|Publication number||US4956086 A|
|Application number||US 07/363,630|
|Publication date||Sep 11, 1990|
|Filing date||Jun 8, 1989|
|Priority date||Oct 13, 1988|
|Publication number||07363630, 363630, US 4956086 A, US 4956086A, US-A-4956086, US4956086 A, US4956086A|
|Inventors||Jack W. Thomsen, Perialwar Regunathan, John W. Tadlock|
|Original Assignee||Everpure, Inc.|
|Export Citation||BiBTeX, EndNote, RefMan|
|Patent Citations (9), Referenced by (56), Classifications (22), Legal Events (3)|
|External Links: USPTO, USPTO Assignment, Espacenet|
This is a continuation-in part-application of Ser. No. 257,338 for a Filter Cartridge with a Lugged Concentric Closure Portion filed on Oct. 13, 1988, now issued as U.S. Pat. No. 4,857,189.
This invention relates to a filtering system in which a disposable and replaceable filter cartridge can be quickly inserted into and removed from a head member which is permanently mounted in a fluid conduit, and more particularly to an improved filter cartridge which provides for a more secure installation in a filter head as well as providing a capability of allowing installation in different types of head members.
Filtering systems of the general type as described herein, are disclosed in U.S. Pat. Nos. 3,746,171 and 4,654,142 assigned to the same assignee as this application. U.S. Pat. No. 3,746,171 discloses a filter cartridge which is secured in the mating head of a filter assembly by means of ridge formations formed on the canister of the filter cartridge. U.S. Pat. No. 4,654,142 discloses another style of filter cartridge which is secured in a head by lugs formed on a closure member.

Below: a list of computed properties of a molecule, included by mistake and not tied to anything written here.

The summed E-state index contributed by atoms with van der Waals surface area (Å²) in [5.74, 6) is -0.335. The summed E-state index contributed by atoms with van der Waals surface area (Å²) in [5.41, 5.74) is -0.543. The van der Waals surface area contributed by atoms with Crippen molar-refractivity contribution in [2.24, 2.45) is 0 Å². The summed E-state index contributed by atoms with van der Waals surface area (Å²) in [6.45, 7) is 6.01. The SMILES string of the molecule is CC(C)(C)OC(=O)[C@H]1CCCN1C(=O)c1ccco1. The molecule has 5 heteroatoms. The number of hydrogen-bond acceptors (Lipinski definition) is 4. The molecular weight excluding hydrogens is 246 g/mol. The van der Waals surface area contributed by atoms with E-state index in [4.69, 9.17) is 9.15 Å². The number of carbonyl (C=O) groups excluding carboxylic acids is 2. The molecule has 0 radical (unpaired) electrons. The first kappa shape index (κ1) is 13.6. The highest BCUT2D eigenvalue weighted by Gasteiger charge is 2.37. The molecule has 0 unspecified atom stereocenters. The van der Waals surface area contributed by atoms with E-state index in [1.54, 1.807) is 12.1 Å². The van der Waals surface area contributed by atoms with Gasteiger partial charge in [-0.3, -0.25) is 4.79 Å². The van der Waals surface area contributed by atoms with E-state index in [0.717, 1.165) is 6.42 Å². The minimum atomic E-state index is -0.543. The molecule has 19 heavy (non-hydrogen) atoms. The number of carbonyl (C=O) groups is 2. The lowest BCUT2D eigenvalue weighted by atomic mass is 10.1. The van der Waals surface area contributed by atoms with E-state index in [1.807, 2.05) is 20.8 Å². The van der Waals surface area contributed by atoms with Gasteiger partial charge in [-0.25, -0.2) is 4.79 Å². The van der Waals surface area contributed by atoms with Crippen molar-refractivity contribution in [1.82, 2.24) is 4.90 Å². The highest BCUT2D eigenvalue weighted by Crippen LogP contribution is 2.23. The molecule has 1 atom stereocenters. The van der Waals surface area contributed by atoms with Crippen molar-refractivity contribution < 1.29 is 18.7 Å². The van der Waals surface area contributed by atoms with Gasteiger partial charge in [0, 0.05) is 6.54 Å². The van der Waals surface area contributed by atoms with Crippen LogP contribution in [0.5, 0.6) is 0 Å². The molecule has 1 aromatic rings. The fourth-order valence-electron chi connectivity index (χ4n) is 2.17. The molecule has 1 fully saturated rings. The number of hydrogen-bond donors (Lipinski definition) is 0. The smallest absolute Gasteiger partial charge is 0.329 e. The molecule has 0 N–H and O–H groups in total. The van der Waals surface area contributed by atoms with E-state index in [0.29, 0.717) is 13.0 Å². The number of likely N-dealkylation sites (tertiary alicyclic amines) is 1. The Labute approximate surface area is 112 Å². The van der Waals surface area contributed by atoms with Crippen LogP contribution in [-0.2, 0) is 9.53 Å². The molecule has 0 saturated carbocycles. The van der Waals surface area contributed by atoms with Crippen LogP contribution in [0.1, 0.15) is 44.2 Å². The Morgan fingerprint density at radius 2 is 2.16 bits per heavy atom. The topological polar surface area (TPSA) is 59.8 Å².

A principal object of the invention is to provide an improved filter assembly by providing a stronger support for the filter cartridge in the associated filter head member.
Another object of the invention is to provide an improved means for supporting a replaceable filter cartridge in a head member utilizing bayonet lugs on the filter cartridge pressure vessel and bayonet lugs on the filter cartridge closure member.
Another object of the invention is to provide an improved filter cartridge which may be secured into a plurality of differently constructed head members utilizing one or the other or both of the lug systems incorporated in the filter cartridge depending on the style of filter head being used.
Other objects and advantages of the invention will become more apparent when considering the accompanying description and drawings.
FIG. 1 is a top plan view of the head member of a filter assembly embodying the invention herein;
FIG. 2 is a side view in elevation of the head member of FIG. 1;
FIG. 3 is a sectional view in elevation taken along line 3--3 of FIG. 2;
FIG. 4 is a sectional view in elevation of the head member of FIG. 1 taken along line 4--4 of FIG. 1 together with a filter cartridge inserted therein and held in place by a dual lug system;
FIG. 5 is a sectional view in elevation of a filter cartridge as shown in FIG. 4;
FIG. 6 is a bottom plan view of the head member of FIG. 2;
FIG. 7 is a plan view of the filter cartridge of FIG. 5;
FIG. 8 is a view in elevation of the upper end of the filter cartridge of FIG. 4 but rotated to a position 90 degrees from the position of the cartridge of FIG. 4;
FIG. 9 is a top plan view of another type of head member of a filter assembly;
FIG. 10 is a sectional view in elevation of the head member of FIG. 9 taken along line 10--10 of FIG. 9 together with a filter cartridge disposed therein and held in place only by the lug system disposed on the closure member;